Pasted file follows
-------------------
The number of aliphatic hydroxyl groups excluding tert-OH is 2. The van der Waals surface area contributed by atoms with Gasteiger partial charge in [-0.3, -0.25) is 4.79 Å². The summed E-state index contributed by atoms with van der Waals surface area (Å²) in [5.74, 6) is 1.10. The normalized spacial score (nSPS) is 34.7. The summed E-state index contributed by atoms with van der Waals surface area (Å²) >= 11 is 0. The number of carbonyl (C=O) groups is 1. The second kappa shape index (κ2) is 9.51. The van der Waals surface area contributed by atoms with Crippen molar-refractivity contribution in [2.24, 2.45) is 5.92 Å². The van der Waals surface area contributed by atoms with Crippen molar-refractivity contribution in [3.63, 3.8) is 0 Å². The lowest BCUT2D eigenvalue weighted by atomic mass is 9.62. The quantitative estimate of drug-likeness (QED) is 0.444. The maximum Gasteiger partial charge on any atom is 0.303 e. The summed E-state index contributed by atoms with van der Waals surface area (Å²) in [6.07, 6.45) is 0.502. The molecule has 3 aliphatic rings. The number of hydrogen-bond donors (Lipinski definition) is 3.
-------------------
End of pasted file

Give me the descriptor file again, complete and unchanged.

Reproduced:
The number of aliphatic hydroxyl groups excluding tert-OH is 2. The van der Waals surface area contributed by atoms with Gasteiger partial charge in [-0.3, -0.25) is 4.79 Å². The summed E-state index contributed by atoms with van der Waals surface area (Å²) in [5.74, 6) is 1.10. The normalized spacial score (nSPS) is 34.7. The summed E-state index contributed by atoms with van der Waals surface area (Å²) >= 11 is 0. The number of carbonyl (C=O) groups is 1. The second kappa shape index (κ2) is 9.51. The van der Waals surface area contributed by atoms with Crippen molar-refractivity contribution in [2.24, 2.45) is 5.92 Å². The van der Waals surface area contributed by atoms with Crippen molar-refractivity contribution in [3.63, 3.8) is 0 Å². The lowest BCUT2D eigenvalue weighted by atomic mass is 9.62. The quantitative estimate of drug-likeness (QED) is 0.444. The maximum Gasteiger partial charge on any atom is 0.303 e. The summed E-state index contributed by atoms with van der Waals surface area (Å²) in [6.07, 6.45) is 0.502. The molecule has 3 aliphatic rings. The number of hydrogen-bond donors (Lipinski definition) is 3.